I have the 36-725. I bought the Delta ZCI. It is less than optimal. There are still wide gaps in it that allow thin offcuts to fall through. I ended up making my own with some laminate floor scraps. If you can use a router and a jigsaw, they are not too difficult to make.

There is also a guy who sells MDF ones on Etsy if you’re not up to making your own.

-- –Chuck M. Nutmegger by choice

View therealSteveN's profile


6422 posts in 1452 days

#6 posted 08-19-2020 03:47 PM

In the long run you will be much further ahead to just make your own. I’d suggest 1/2” MDF, in use it works out a lot better than the metal vibratory plates, and against plywood the MDF is heavier = more stable, and you will have to really work at it to hurt yourself, unlike plywood inserts that are always trying to loan you a splinter.

The win comes in that you can have a zero clearance plate for any contingency, plus some back ups out of a sheet of MDF. Once you are set up, just keep making. use one for whatever, then magic marker what angle, and blade on it, and surprisingly they last a long time. If you coat them quickly in some thinned poly, they last even longer.

-- Think safe, be safe

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455 posts in 633 days

#7 posted 08-19-2020 09:01 PM

AFAIK, the common terminology for (non-slider) tables saw types in the US is cabinet vs hybrid vs contractor vs jobsite saws.

Cabinet saws have full cabinet enclosures (all the way to the floor), two piece trunions (the semicircular ways that allow blade tilt) mounted to the cabinet, and belt-driven from induction motors.

Hybrid saws have lighter, two piece trunions, mounted to the cabinet, and usually belt driven from induction motors. Hybrid saw cabinets do not go to the floor, and have open legs.

Contractor saws have trunions mounted to the underside of the table, gear or belt driven from an induction motor. Externally, they look similar to hybrid saws.

Jobsite saws have smaller tops, usually cast aluminum, with noisy, universal (brushed) motors, and trunions mounted to (or cast into?) the underside of the table, gear or direct driven. They often have folding stands/legs with wheels.

Cabinet and hybrid saws are easier to adjust the top (miter slots) parallel to the blade. Contractor and jobsite saws are harder to adjust.

-- Andy - Arlington TX

View Jim55's profile


194 posts in 2944 days

#8 posted 08-20-2020 08:33 AM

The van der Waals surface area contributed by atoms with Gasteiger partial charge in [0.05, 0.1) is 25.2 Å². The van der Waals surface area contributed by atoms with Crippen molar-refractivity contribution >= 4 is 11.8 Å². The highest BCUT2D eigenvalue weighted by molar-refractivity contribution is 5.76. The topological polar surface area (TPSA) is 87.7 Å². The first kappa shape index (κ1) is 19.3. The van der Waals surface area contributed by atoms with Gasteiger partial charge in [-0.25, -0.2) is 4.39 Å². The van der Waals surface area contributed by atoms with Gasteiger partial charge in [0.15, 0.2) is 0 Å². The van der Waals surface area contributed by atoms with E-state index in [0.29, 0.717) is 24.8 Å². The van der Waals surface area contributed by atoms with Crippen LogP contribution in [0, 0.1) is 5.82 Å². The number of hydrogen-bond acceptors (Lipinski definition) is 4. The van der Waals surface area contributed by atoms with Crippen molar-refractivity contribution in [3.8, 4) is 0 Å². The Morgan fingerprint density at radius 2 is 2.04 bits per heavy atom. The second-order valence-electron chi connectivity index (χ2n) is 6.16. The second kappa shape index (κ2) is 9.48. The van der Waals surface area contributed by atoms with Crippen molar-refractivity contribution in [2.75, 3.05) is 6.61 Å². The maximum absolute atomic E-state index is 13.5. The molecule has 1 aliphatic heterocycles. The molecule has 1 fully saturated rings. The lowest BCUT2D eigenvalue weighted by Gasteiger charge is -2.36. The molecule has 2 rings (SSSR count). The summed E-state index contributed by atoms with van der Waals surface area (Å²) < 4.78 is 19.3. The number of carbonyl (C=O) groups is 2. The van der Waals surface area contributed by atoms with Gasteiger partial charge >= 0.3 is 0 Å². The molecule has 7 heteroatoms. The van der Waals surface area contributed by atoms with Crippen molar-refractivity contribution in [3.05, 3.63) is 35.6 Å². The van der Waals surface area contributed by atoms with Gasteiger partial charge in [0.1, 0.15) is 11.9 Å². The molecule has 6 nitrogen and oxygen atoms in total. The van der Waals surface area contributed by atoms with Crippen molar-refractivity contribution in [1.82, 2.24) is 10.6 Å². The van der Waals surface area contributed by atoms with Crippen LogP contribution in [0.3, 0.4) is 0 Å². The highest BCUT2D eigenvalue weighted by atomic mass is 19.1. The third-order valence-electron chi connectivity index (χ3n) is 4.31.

Thanks for the clarification Andy and howdy from a fellow Texan!

Based upon your descriptions what I’m seeing in the warehouse stores and on-line, are a predomination of “job-site saws.” This Lowes had 1 hybrid saw, 1 contractor saw, and several job-site saws. Of course, the hybrid saw cost a fortune. I don’t even bother to look at them.

Anyway, that’s enough for me.
Thanks to all who answered.

View Planeman40's profile


1519 posts in 3639 days

#9 posted 08-20-2020 04:01 PM

Just a note to say that aluminum makes nice throat plates. Aluminum works well with woodworking tools, especially carbide teeth. But non-carbide teeth work well too.

-- Always remember: It is a mathematical certainty that half the people in this country are below average in intelligence!

View 23tony's profile


65 posts in 1048 days

#10 posted 08-20-2020 04:42 PM

I have the 36-725, I have yet to find any third-party inserts that fit. At one point I picked up one that was a close fit and applied some “adjustments” to get it right. Probably would have been better off just making my own, given the cost and effort.

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455 posts in 633 days

#11 posted 08-20-2020 08:19 PM

The best article I’ve seen on making your own zero clearance inserts for table saws was written by Bob Van Dyke in Fine Woodworking #251 – Tools and Shops 2016 Issue. A PDF of the article is available free online at FWW if you have an account.

He lays out the process step by step, with lots of great ideas for easily and safely making them.

-- Andy - Arlington TX